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I'm terrified of my body. The fat buildup on my abdomen. My tiny arms. I've always hated having to focus on it and especially hated interrogating its internal functions. Doctors scare me for this reason. I assume my body is trying to kill me; looking inside seems like excessive punishment. I've long searched for ways to improve my relationship with my body. Some of them have even worked. But this is still my default, when I look at my skin, when I think about my organs, my blood. Terror.
In The Space Between, Martin, the player character, is an architect. He imagines his buildings as bodies he can live inside of. The game, a short horror title by Christoph Frey that was recently nominated for the prestigious Nuovo Award at the Independent Games Festival, is rife with unease about the bodies Martin builds, and the one he lives inside of. In an early scene, repeated often in the game as a sort of motif, Martin and his friend Daniel play as children. Martin is in a blanket fort. He reaches out to touch the blanket and urges Daniel, who is outside the fort, to do the same thing. "What do you feel?" asks Martin. Him, or the blanket? Daniel says both. It's this odd, disembodied sort of intimacy—touching without touching. In the scene, though you play as Martin, you never see his arm or his hand. So far as the game's code is concerned, he doesn't have a body at all.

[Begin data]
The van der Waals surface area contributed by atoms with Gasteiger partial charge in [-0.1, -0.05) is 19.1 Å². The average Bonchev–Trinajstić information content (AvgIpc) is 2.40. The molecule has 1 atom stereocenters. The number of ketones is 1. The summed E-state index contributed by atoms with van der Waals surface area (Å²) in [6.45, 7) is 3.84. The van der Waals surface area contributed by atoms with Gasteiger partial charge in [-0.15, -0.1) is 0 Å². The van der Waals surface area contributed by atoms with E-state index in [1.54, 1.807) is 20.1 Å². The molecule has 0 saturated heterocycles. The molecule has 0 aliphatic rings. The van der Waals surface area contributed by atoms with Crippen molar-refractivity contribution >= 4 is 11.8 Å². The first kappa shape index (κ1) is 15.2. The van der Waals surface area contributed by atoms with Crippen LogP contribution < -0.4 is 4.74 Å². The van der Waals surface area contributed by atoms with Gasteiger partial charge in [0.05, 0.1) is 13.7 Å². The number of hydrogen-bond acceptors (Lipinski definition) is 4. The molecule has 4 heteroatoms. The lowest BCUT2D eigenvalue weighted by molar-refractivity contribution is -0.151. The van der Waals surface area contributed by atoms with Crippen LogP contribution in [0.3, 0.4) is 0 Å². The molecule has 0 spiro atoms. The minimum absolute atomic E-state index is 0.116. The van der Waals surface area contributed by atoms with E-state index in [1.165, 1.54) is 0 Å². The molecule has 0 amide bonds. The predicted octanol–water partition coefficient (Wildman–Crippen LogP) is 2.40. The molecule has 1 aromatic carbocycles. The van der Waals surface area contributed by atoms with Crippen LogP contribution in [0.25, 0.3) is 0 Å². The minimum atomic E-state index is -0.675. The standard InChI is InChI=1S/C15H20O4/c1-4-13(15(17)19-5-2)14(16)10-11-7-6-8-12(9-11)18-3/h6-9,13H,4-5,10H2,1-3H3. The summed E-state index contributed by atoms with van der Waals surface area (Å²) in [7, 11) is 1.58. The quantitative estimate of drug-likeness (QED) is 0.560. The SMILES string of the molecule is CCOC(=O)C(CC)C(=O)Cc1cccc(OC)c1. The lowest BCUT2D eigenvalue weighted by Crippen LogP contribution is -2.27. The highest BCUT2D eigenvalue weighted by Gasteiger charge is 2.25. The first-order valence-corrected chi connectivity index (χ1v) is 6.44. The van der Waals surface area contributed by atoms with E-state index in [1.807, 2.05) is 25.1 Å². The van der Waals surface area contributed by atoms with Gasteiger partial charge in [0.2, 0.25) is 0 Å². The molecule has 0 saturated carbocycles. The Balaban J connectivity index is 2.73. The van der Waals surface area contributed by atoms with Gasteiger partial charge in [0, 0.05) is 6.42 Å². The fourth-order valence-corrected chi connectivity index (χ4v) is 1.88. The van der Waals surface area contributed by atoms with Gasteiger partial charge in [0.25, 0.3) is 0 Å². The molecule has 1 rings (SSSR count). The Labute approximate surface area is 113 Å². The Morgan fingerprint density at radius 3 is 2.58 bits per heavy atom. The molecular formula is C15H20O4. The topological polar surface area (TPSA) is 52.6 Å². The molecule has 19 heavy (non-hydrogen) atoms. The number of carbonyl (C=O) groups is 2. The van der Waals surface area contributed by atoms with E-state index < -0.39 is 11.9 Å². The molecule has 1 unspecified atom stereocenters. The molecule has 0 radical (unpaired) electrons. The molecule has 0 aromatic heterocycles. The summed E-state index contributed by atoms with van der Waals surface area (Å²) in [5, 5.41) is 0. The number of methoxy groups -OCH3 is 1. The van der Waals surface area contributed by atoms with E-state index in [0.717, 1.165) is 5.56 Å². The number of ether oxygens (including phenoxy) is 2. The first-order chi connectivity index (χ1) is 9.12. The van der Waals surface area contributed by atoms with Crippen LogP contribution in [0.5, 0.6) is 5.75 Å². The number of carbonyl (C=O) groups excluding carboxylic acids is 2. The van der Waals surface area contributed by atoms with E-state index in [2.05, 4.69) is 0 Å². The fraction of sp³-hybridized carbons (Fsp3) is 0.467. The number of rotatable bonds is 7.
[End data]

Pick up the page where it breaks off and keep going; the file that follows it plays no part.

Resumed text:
Body - Death - Spirals - Kid - Death
Being terrified of one's body really means being terrified of death. I used to get into spirals when I was a kid, usually when trying to go to sleep. I would imagine death and becoming nothing, and I would feel this creeping terror take hold of me. I would run to...
(Excerpt) Read more at: Wired
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